I know I'm Black, but I've never been Black enough for Black people. Tell me, how different can you be before you cross that line? Growing up I couldn’t afford the right clothes, I couldn't always keep my hairline in order, I wasn't interested in sports or rap music, the line was in there somewhere. They laughed at me, they bullied me. I was an outcast in my own community, so, my friends weren’t Black. We had no labels. Yes, I'm Black, but who cares?
All that “Blackness” didn't seem to serve my peers well, it certainly didn't salvage their graduation rates. Their priorities were out of line, it was clear that what made the Black kids Black wasn’t something that was in my best interest. So they were right, I was different. I’m an individual, I forge my own path. Eventually my individualism was noticed by my high school's Republicans. This club was my first introduction to politics given my family was never particularly political and at first I didn't care much for the low tax talk and whatever other fiscal policies they were promoting at the time. It was the individualism that spoke me. Individual liberty and personal accountability.
It didn’t really bother me that there weren’t any other minorities in the room because I left those labels behind. I was there as me. In fact I opened up to them about how the Black kids treated me and they told me it’s because they’re Liberals - if everyone isn’t the same the whole thing falls apart, individuals aren't welcome. They told me that Black people like to play the victim, playing the race card and using identity politics to point fingers at White people when really they’re the biggest threat to themselves. From Black on Black crime to single parent households, the wounds were self inflicted, and that’s exactly how the Democrats wanted it.
I felt accepted when they told me I wasn’t like the others. They even praised me for it, and I praised them. They were individuals and I wanted to be just like them. An individual among individuals, that’s why we all think so similarly. Almost as quickly as I’d joined the club they appointed me to be their spokesperson for most social positions. Their only Black member speaking for the whole organization - now that’s respect. I was finally getting the recognition that I deserved and I carried that confidence with me into college, where after word got around about my rejection of the Black groupthink I was sought after by what seemed like every fraternity in the books (except the Black ones) and, unsurprisingly, the College Republicans.
Yet again I was confronted by my Black peers about my choices in company and affiliation. Strange twist of fate, cruel irony, whatever you want to call it, somehow they were now the ones feeling betrayed. They outlined how Conservative policy has historically damaged and continues to damage the Black community. They urged me to read Black history, pleaded with me to reconsider my positions, even dared to suggest that my friends were using me because of my skin color. Really? The only people who have ever accepted me for who I am? Unlikely.
It’s funny when the shoe is on the other foot, but really nothing ever changes. When I refused they just wrote me off, casted me out just like in high school. They’re all the same. They’re the real racists. I almost feel sorry for them and their victim syndrome. This country demands tough skin. I think about long nights and wild parties where my friends and I cracked race jokes. Looking back I definitely got the brunt of it, well between me and Tim, the only Asian guy in my fraternity, but we didn't care. Political correctness and race don’t matter. I didn’t care when they dressed up in Blackface on Halloween or when they included the n-word singing along to rap lyrics.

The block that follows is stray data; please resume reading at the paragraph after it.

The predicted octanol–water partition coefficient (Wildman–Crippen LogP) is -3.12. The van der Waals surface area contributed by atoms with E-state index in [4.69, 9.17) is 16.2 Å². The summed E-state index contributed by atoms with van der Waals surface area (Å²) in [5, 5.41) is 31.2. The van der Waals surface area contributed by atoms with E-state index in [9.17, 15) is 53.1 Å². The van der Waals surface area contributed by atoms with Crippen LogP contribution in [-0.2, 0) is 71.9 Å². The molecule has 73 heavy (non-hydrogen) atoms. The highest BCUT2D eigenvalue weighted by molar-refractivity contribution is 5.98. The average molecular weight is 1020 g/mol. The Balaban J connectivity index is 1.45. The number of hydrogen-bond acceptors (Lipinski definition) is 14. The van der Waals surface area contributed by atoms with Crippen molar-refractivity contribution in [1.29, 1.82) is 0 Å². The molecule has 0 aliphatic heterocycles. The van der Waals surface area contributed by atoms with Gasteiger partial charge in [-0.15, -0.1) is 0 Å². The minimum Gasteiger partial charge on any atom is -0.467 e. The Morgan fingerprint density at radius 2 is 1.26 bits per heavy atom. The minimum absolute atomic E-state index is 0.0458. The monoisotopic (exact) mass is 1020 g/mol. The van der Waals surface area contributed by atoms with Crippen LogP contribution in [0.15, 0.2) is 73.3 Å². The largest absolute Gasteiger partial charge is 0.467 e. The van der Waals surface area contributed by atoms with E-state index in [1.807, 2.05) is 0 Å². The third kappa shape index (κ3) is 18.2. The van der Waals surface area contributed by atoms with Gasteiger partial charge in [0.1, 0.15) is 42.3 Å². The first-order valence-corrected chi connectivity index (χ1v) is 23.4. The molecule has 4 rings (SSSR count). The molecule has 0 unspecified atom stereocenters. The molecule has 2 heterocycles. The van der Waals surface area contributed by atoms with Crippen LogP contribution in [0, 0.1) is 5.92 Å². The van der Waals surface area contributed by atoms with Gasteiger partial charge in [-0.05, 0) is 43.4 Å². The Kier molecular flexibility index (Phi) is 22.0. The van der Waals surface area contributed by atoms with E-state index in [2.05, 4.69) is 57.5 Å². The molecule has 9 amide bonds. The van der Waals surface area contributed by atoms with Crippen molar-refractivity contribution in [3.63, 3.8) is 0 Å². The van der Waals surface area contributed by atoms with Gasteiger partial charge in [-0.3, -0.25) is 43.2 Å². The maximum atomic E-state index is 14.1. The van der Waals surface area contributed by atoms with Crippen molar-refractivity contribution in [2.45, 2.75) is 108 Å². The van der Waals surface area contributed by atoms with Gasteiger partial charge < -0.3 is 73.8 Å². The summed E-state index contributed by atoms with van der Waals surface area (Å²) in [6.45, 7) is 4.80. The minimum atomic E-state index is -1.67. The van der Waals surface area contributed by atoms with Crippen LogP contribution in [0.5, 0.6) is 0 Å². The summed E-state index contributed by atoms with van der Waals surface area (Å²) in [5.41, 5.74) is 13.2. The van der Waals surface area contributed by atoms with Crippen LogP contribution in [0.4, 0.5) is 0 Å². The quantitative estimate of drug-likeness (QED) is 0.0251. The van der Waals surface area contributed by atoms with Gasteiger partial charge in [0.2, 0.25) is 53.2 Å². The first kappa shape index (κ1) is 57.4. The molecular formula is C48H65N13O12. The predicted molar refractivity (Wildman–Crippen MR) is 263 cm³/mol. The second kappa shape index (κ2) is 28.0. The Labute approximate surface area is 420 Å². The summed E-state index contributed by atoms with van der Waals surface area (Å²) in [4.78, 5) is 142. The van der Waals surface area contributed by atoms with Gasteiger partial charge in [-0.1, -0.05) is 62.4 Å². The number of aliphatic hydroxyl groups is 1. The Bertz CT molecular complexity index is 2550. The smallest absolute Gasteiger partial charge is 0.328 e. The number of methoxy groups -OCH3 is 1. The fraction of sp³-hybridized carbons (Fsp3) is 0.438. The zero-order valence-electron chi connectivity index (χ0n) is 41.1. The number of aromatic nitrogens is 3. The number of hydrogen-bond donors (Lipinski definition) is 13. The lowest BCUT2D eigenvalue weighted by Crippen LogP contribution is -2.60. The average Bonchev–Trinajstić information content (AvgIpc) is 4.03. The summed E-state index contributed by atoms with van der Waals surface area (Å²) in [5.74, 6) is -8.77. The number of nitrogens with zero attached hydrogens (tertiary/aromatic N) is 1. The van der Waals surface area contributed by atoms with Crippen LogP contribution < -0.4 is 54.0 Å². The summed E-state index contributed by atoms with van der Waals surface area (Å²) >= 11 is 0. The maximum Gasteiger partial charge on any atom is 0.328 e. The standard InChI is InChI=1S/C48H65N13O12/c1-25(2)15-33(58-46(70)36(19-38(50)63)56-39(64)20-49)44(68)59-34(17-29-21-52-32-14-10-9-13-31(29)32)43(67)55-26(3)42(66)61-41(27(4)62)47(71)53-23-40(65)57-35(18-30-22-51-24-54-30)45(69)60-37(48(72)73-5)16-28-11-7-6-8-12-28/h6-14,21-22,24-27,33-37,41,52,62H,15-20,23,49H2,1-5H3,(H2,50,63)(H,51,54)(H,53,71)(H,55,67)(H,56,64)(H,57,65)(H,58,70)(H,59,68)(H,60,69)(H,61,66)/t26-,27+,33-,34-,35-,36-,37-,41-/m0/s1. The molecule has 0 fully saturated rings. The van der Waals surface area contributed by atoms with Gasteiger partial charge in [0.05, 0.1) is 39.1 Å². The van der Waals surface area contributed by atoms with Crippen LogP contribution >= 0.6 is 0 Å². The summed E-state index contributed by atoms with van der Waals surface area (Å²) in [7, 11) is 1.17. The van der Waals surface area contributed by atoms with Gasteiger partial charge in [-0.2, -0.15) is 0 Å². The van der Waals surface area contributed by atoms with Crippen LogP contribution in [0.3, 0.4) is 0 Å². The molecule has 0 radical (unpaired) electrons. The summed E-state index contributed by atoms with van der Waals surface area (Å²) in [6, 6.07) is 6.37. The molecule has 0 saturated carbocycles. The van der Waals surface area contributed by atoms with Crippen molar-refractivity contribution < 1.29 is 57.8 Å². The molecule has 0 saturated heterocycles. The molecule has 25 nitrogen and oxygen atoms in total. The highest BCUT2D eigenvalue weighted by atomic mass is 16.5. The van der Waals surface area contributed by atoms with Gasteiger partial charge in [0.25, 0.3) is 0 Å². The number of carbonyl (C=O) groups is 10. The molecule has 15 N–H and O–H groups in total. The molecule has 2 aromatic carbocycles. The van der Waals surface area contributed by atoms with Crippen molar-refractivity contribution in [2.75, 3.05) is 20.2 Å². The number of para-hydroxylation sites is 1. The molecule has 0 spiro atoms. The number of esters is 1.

You wouldn’t believe how many of my Black peers tore into my friends about saying “racially insensitive” things about me or supposedly using me for a quota, a “token”, to make their beliefs appear more appealing. What they don't understand is that I don’t mind them using me as an example of a Black who doesn't care because it’s true. I’m glad they feel so comfortable around me. It’s like they don’t even see me as Black and that’s how I know I’m included.
So, have I ever been the victim of racism? I’ve had interactions with “racist” people, sure, but I’m not a “victim”. The less we talk about race, the more we ignore the racists, the quicker their ideology will disappear. That includes Black racism against White people. We can’t care about these things, if we can't let them go we’ll never move forward. If something ever did bother me, I was reminded to stop being sensitive. I know that facts don’t care about feelings and good jokes have no boundaries but admittedly at times it was hard to know where the line really was, if one existed at all.
As the years have gone by I’ve noticed that my political affiliation hasn’t really rid me of people associating things with my race. It’s been suggested that my race had something to do with my accomplishments, something that only seems to get worse with more success, but soon enough they realize that I’m not like the others. I separated myself from that community long ago. I have allegiances to no race, just people. I’m an individual.
For all this negative talk about White people they sure do love to share my quotes all over social media, often to counter the Black racists, the real racists, on the Left. Does that sound like the Party of racists to you? They love me, and racism is the opposite of love, but the last time I tried to explain this to a group of concerned Black people they responded with the most ridiculous thing - “they love you because you hate yourself, even more so because you can’t even see it.” You're all wrong, they love me because I’m an American, I’m a Conservative, and i’m an individual, just like them.